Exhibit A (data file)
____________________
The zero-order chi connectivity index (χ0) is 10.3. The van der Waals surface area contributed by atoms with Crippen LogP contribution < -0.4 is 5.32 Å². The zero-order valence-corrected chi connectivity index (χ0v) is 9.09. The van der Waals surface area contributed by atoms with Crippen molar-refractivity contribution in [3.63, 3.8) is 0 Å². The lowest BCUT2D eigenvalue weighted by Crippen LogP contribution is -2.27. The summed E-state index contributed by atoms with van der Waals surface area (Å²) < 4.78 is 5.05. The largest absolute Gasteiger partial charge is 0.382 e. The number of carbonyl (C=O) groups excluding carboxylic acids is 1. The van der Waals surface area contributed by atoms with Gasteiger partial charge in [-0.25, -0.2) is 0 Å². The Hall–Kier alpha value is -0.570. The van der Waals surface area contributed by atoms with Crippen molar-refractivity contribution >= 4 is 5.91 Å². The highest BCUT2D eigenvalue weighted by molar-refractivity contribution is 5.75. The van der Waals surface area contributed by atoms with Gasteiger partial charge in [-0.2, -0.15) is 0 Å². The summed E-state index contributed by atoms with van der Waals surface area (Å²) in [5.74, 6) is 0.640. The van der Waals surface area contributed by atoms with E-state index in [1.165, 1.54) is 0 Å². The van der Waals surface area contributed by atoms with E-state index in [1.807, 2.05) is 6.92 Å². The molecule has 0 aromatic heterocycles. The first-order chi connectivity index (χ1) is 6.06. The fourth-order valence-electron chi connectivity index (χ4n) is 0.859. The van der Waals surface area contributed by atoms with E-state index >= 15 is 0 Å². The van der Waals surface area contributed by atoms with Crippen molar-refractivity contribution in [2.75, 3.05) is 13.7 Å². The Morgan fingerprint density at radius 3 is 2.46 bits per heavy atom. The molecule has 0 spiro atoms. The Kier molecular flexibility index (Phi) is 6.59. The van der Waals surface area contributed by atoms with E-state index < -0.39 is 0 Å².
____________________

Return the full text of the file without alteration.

The zero-order chi connectivity index (χ0) is 10.3. The van der Waals surface area contributed by atoms with Crippen LogP contribution < -0.4 is 5.32 Å². The zero-order valence-corrected chi connectivity index (χ0v) is 9.09. The van der Waals surface area contributed by atoms with Crippen molar-refractivity contribution in [3.63, 3.8) is 0 Å². The lowest BCUT2D eigenvalue weighted by Crippen LogP contribution is -2.27. The summed E-state index contributed by atoms with van der Waals surface area (Å²) < 4.78 is 5.05. The largest absolute Gasteiger partial charge is 0.382 e. The number of carbonyl (C=O) groups excluding carboxylic acids is 1. The van der Waals surface area contributed by atoms with Gasteiger partial charge in [-0.25, -0.2) is 0 Å². The Hall–Kier alpha value is -0.570. The van der Waals surface area contributed by atoms with Crippen molar-refractivity contribution >= 4 is 5.91 Å². The highest BCUT2D eigenvalue weighted by molar-refractivity contribution is 5.75. The van der Waals surface area contributed by atoms with Gasteiger partial charge in [-0.2, -0.15) is 0 Å². The summed E-state index contributed by atoms with van der Waals surface area (Å²) in [5.74, 6) is 0.640. The van der Waals surface area contributed by atoms with E-state index in [1.165, 1.54) is 0 Å². The van der Waals surface area contributed by atoms with E-state index in [1.807, 2.05) is 6.92 Å². The molecule has 0 aromatic heterocycles. The first-order chi connectivity index (χ1) is 6.06. The fourth-order valence-electron chi connectivity index (χ4n) is 0.859. The van der Waals surface area contributed by atoms with E-state index >= 15 is 0 Å². The van der Waals surface area contributed by atoms with Crippen molar-refractivity contribution in [2.75, 3.05) is 13.7 Å². The Morgan fingerprint density at radius 3 is 2.46 bits per heavy atom. The molecule has 0 spiro atoms. The Kier molecular flexibility index (Phi) is 6.59. The van der Waals surface area contributed by atoms with E-state index < -0.39 is 0 Å².